You are going to need some tools to help you do this. Luckily, Node.js is a first-class citizen here. Most of these tools are quite easy to set up and use and can be configured to most of your needs.
CircleCi is a good choice and offers a free version for open-source projects. Travis is also a good choice. If you opt out for an in-house solution, then there is the famous Jenkins and an interesting open-source solution based on Node.js and MongoDB called Strider-CD.
Here is a good guide for setting up Node.js on Jenkins, including some useful plugins.
Depending on your deployment choice of tools and if you are not using a proprietary tool for the deployment platform, check out capistrano.
Now, you have placed your product out in the wild and want to know how it is doing. Perhaps you are interested in some performance metrics or want to be alerted if something goes wrong. Node.js is well represented by many monitoring providers and as in the CI/CD case, there are a lot of roll-your-own options.
New Relic is one of the most well-known monitoring providers and gives you the ability to see your product’s characteristics, such as transaction times, throughput, error rate, and many more. It’s good to know that it can also give very useful insights into the state of your server and database.
And it is extremely simple to use. Just drop in your NewRelic Node.js agent, configure the access keys, and you are good to go. Here is a simple guide.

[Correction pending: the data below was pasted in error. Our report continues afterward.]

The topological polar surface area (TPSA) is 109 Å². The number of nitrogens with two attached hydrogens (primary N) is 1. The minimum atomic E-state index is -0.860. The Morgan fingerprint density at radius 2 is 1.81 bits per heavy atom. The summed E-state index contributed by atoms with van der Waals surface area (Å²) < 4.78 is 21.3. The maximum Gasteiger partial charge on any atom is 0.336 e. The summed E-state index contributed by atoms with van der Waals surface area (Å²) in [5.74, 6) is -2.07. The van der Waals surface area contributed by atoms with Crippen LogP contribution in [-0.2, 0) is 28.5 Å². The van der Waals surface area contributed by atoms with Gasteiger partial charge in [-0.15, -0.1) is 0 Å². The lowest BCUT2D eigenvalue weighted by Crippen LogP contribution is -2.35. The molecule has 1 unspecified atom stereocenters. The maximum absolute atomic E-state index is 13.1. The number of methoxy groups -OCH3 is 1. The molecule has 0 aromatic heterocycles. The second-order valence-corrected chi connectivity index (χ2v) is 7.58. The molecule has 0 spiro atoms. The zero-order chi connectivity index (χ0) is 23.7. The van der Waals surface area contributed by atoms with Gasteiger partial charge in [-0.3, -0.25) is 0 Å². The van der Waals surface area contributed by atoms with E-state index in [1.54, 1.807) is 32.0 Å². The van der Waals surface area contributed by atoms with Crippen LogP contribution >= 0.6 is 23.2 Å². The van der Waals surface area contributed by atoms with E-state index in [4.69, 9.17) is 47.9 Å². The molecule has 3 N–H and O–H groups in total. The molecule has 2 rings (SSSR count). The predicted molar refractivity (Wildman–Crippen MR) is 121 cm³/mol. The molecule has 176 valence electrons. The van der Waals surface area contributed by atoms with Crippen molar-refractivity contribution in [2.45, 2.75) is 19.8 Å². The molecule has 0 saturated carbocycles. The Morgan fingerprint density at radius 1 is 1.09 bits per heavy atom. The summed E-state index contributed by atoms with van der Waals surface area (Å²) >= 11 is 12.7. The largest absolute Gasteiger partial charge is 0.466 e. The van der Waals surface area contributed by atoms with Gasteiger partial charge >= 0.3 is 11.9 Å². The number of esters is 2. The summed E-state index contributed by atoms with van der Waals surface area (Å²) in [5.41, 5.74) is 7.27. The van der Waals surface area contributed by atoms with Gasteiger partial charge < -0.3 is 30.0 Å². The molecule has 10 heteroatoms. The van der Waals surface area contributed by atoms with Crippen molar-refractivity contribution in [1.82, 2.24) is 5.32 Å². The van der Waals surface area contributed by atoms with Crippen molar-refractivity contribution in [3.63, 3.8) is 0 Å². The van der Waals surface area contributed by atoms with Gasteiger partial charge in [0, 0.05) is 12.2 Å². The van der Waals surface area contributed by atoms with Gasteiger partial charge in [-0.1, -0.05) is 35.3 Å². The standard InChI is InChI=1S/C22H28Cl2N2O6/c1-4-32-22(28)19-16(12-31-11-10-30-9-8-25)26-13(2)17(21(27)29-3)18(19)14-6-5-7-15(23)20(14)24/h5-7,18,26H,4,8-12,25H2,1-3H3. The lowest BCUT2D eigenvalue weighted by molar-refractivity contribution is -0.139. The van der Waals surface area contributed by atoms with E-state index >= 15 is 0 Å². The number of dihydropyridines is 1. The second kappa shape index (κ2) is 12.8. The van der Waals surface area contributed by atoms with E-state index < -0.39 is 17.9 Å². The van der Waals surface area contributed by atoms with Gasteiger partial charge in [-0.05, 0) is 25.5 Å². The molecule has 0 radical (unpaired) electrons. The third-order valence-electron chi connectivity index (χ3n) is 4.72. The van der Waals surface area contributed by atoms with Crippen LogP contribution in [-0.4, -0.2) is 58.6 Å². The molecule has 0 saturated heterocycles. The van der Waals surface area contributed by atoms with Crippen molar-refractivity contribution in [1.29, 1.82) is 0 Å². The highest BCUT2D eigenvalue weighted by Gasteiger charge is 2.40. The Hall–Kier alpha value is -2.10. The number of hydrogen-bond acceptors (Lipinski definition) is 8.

Also check out Keymetrics and AppDynamics if you prefer something else with more focus on metrics and performance insights.
For a roll-your-own solution, check out Sensu-Stack. It is a mix of well-known open-source technologies that you can configure and use to satisfy almost any of your monitoring needs. It also has a very good set of plugins that allow you to monitor anything from your CPUs to your database. It is highly DOCKER opinionated and can be a bit cumbersome to set up, but luckily the documentation is up to par.
If you wish to aggregate and store your own metrics and statistics from Node.js, you can use statsd and configure a backend to receive your data. Something like Grafana.
Another wealth of information is your product’s log information. It’s quite essential in modern software engineering and thus there are a lot of tools and frameworks in the Node.js ecosystem that can help you to have great logs.
There are also a lot of web services that can help you utilise your logs to the maximum and even offer useful insights from the aggregated log data.
For Node.js there is Bunyan, Winston, and Morgan and probably some others that you might not even get a chance to use because the aforementioned are so good.
There is an excellent article about Node.js Logging by Matthew Setter and I urge you to give it a read.
I have used several log management solutions, including Loggly. Having a log management solution in place does wonders for your log data, and I found Loggly to be easy to set up and use in my Node.js code. It has a transport for Winston. Read the docs here. If you use Bunyan, don’t worry; you are covered with the bunyan-loggly npm module.